No matter if you are creating a flower garden to add beauty and value to your home or simply adding beauty to the backyard, getting its design just right can make all the difference in its success. To make sure that it happens successfully, first take note of some basic garden design principles.
Get drawing supplies that include a scale to draw borders to scale and compass for creating curved lines. Plant tall plants behind shorter ones to achieve year-round color; group blooming flowers together so you have year-long color!
1. Think About the Light
Planning a flower garden requires considering lighting conditions that will be available to your plants, in order to establish how many different kinds of blooms you will require to achieve the effect you are after. For instance, when it comes to Echinacea or Garden Phlox-lined pathways or borders with vibrant splashes of color along a pathway, how many blooms you need will depend on how much sun they receive daily.
As part of your research into selecting plants suitable for your gardening zone and soil conditions, be sure to investigate their growing requirements so you can choose those which thrive there and produce beautiful blooms for years. In addition, make sure that each flower’s bloom time, foliage texture and size fit seamlessly with your garden design – these considerations will give you a head start when creating your ideal flower garden!
2. Think About the Space
Just as real estate agents focus on location, flower garden layout is all about the big picture. A random flower bed plonked down anywhere in your yard without considering its surroundings can quickly become an eye sore or worse.
Be mindful when selecting flowers for year-round interest when making selections. Also take into account bloom times so there will always be something new blooming when summer flowers die and autumn perennials have finished flowering – to replace their colors!
Combine plants of differing textures and heights for added depth, visual intrigue and contrast. Tinker with plant sizes too: larger varieties could be planted alongside delicate varieties for an even look.
Focus on creating a natural flow when designing your flower garden design, avoiding straight lines whenever possible in favor of curves that draw the eye inward and make for more attractive landscapes. When adding shrubs for structure and four-season interest (roses or lilacs are popular choices, but don’t be afraid to experiment with shrubs with interesting bark or twisty shapes), keep this natural flow in mind when selecting shrubs as repeat blooming roses can often take years before producing their first flowers again.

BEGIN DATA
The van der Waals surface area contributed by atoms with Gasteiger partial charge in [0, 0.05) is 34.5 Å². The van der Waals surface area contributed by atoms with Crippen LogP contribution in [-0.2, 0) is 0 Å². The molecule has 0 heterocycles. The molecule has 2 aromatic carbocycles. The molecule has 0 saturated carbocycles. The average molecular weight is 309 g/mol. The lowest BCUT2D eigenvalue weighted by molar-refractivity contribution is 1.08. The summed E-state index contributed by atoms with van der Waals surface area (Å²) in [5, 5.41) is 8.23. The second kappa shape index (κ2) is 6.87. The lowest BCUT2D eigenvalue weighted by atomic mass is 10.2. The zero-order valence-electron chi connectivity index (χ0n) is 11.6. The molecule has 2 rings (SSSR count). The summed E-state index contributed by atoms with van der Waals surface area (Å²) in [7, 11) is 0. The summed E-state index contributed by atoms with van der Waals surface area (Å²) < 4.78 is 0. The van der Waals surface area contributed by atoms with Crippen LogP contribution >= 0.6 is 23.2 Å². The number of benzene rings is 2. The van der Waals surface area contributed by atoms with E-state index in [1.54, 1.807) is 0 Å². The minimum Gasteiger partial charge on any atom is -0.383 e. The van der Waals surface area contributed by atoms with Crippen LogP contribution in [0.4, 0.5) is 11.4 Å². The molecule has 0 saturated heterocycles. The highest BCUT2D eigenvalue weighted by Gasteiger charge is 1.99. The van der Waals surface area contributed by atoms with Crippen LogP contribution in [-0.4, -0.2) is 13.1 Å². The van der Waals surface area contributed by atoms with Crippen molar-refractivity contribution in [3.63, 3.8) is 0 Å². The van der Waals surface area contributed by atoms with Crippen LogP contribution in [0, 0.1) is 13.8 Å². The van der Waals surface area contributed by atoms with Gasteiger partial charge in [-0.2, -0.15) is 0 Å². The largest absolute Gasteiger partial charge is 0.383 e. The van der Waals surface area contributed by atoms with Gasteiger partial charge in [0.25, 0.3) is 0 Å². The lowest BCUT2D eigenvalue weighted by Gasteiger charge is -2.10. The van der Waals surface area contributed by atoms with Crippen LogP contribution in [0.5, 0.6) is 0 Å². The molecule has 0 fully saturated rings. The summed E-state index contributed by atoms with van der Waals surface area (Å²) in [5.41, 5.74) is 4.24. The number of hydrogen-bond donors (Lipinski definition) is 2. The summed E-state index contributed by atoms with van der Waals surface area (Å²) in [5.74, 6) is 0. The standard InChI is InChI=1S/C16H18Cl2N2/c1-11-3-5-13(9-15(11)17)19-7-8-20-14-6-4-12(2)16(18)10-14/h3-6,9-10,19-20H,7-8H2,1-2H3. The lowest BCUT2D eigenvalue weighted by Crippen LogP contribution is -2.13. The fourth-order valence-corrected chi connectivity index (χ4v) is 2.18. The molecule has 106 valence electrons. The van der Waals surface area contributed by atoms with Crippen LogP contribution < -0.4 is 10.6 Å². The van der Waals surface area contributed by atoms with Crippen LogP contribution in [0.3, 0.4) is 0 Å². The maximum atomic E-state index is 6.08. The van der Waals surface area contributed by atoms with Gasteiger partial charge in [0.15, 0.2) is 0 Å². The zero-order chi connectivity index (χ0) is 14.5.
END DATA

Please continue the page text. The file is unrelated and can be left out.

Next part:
3. Think About the Focal Point
Whatever type of garden you’re creating – island garden or simply planting in the center of a border – your flower bed needs something that draws the eye: this could be anything from large shrubs or trees, garden art like gates and arches, garden ornaments such as fountains and water features or simply grouping of particular flowers.
Experienced flower garden designers always include plants with staggered bloom times to ensure that if one bloom fades and fades away, another one will quickly fill its spot in color and beauty.
Cowan suggests adding foliage and flowers that add fragrance and movement to the garden as additional decorative features, noting they often go unnoticed but can add much to its overall beauty.
4. Think About the Background
Repetition is key when it comes to flower garden design. According to Wiley, repetition in colors, shapes, and species helps ground and unify a garden by grounding visual unity into each garden area. Furthermore, repeat plants should have long blooming periods and thrive under your local growing conditions for maximum benefit.
Review Flower Heights
Aim for an even gradient of heights when planting your garden, with taller plants at the back and shorter ones in front. This will prevent competition for visibility among your flowers – an especially helpful tactic if you have an island garden!
Learning the colors and characteristics of all of your plants will allow you to appreciate how your landscape evolves over time. While peonies bloom only during spring, dahlias and mums continue to blossom throughout summer and autumn. Furthermore, some flowers change colors as they mature; understanding this change will allow you to know when it is necessary to replace or remove old blooms. Flowers also come with different textures – combine fine and coarse foliage together, or group dainty flowers with those that have more robust flower heads for added depth in landscape design!